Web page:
Published on October 25th, 2012 | by Greg0
Blackout This Halloween: NYC’s Most Disturbing Haunted House
Haunted houses have a pretty interesting history. They've been around since perhaps the turn of the century, though gained in prominence in the 1960s. And while more people believe in them than any other paranormal, spooky type of location, they come in many forms. This Halloween, our first one in New York City, we turned to professionals- and are checking out a couple of the best in the area to see what sort of scares are in store for thrill-seekers.
Manhattan offers some of the best theater in the world, and has plenty of old buildings and mysteries, so it stands to reason that we should have some of the best offerings in the country. In fact, our first suggestion is one that has opened in both NYC and Los Angeles- Blackout Haunted House, open now through November 4th, though sold out at the moment, but with a wait list and walk-up tickets available. Their slogan is "No one under 18 admitted, and you must walk through alone." The location couldn't be more convenient (for us at least)- in a storefront of sorts that's easy to walk past, in Chelsea at 115 West 27th Street.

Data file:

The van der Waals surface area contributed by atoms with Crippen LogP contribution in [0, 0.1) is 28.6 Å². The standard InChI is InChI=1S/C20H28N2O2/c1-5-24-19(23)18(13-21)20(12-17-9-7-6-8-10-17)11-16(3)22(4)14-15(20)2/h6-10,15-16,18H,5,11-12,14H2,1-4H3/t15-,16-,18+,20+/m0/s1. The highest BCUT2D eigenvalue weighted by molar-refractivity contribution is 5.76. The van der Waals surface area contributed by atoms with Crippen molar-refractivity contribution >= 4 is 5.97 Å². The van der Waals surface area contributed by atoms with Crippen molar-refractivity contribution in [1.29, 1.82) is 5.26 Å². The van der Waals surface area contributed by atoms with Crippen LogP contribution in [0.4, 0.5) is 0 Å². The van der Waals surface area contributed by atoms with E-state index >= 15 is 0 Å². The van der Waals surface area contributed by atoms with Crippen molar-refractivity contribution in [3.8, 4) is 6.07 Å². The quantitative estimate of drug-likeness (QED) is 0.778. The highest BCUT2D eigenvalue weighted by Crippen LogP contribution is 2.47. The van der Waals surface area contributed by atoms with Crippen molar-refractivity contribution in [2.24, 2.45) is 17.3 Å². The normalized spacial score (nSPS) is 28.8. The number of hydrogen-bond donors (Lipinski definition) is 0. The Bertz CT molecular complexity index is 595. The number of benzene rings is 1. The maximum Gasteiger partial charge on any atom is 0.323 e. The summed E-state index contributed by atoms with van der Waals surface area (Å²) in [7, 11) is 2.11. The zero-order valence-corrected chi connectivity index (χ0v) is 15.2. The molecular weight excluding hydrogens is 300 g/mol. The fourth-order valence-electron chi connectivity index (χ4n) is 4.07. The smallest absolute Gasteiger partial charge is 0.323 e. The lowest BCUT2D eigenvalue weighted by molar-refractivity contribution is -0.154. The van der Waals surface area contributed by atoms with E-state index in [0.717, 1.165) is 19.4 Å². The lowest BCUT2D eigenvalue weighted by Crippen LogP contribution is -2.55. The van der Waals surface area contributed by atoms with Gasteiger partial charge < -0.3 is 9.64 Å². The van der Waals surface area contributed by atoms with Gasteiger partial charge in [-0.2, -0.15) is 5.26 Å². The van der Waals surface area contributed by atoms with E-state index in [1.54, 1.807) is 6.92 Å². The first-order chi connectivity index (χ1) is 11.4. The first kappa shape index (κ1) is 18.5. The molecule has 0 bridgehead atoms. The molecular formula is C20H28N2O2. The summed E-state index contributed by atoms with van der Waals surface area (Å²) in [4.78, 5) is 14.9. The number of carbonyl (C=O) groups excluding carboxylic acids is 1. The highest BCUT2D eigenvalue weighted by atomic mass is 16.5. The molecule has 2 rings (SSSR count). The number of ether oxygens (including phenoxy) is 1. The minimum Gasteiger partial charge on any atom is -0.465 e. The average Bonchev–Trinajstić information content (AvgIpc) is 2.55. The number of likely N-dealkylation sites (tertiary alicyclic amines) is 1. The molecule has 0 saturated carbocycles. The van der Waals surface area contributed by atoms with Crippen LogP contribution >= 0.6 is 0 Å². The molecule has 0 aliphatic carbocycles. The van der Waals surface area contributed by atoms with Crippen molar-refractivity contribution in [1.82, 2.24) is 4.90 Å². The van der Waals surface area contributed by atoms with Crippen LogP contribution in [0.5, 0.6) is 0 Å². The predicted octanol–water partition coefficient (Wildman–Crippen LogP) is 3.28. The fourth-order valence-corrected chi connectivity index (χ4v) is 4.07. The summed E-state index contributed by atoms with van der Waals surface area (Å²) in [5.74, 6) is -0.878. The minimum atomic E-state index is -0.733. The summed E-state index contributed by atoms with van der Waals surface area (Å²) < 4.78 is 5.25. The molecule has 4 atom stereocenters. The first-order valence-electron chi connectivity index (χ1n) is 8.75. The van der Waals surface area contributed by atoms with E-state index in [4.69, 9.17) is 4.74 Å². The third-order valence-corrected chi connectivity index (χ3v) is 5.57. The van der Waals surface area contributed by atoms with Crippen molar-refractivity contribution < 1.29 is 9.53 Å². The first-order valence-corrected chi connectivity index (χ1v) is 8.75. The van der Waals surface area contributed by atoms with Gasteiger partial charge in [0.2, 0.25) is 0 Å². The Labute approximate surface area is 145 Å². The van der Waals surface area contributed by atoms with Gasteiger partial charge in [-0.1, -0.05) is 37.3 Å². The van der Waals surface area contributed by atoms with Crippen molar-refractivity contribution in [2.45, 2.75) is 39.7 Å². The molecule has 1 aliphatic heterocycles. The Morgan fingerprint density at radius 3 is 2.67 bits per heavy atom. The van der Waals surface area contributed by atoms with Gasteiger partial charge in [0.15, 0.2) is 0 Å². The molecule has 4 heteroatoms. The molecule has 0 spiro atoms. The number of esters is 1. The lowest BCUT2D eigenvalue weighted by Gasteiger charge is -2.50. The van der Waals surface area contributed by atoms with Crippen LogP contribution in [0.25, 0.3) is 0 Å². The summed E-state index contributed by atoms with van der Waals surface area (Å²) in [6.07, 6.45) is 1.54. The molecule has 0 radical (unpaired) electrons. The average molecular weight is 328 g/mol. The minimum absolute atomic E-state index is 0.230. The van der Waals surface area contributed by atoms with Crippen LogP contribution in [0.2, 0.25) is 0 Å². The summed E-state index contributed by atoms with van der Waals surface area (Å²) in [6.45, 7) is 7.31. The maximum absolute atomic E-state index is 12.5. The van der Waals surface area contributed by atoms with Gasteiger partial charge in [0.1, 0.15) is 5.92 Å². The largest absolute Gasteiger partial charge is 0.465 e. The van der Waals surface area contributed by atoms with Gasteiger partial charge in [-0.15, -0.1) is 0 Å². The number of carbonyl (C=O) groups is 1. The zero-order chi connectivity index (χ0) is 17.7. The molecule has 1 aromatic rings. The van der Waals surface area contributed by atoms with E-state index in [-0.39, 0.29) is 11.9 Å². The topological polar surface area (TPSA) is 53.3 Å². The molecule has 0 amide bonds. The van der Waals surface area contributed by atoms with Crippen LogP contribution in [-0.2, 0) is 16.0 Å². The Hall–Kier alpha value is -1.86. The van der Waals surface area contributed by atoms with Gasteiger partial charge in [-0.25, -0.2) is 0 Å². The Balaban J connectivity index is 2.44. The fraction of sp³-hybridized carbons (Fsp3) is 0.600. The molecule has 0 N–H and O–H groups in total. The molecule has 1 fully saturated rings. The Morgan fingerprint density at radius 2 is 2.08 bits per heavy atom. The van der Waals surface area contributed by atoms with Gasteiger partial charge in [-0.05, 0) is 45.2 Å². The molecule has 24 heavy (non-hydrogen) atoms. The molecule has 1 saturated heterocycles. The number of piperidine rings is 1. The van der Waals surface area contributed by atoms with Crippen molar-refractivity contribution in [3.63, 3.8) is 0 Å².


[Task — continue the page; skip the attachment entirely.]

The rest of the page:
Once inside, you'll sign a waiver, learn the rules and safe word (really), and be given a chance to stow your gear. We recommend wearing clothes that you don't mind getting a bit dirty, and maybe bringing some Purell. Also, this isn't really a haunted house in the strictest sense of the word- it's more of an interactive torture experience. It's disturbing, to be sure, but isn't scary in the "boo" sense of the term. There aren't spirits or ghosts, there won't be any "Haunted Mansion" type of skeletons or sight gags. Instead, you're treated to disgusting, even revolting, scenes- ones that you don't get to observe passively but are always involved in.
If torture and nudity and bodily fluids and being manhandled are appealing- at least, in a haunted house- then this is certainly one for you to check out. Disabled folks, emotionally sensitive individuals, epileptics, and pretty much anyone who doesn't want to have their hair grabbed by rough men should probably pass. Likewise, if you're offended by the idea of someone forcing you against the wall and strapping you down, skip Blackout. There is always that safe word though.
Did we like it? Well, that'd be sort of missing the point. It was reasonably effective at making you question your sanity, and there are a couple of great moments (you'll knock on a door, pair of pliers in hand, and it will be shocking). Parts of the design are impressive, and expect to spend about 30 minutes for the experience and maybe 20 minutes or so waiting. It's almost completely personal contact, with little technical whiz-bang gadgetry, and the folks in charge clearly take their roles seriously. As such, $50 or $60 isn't terrible, considering the fact you're going through one at a time in a truly personal experience- but we did hear some grumbling about whether it was worth it. Still, Blackout is clearly popular, successful, and an experience that we'll remember for quite awhile.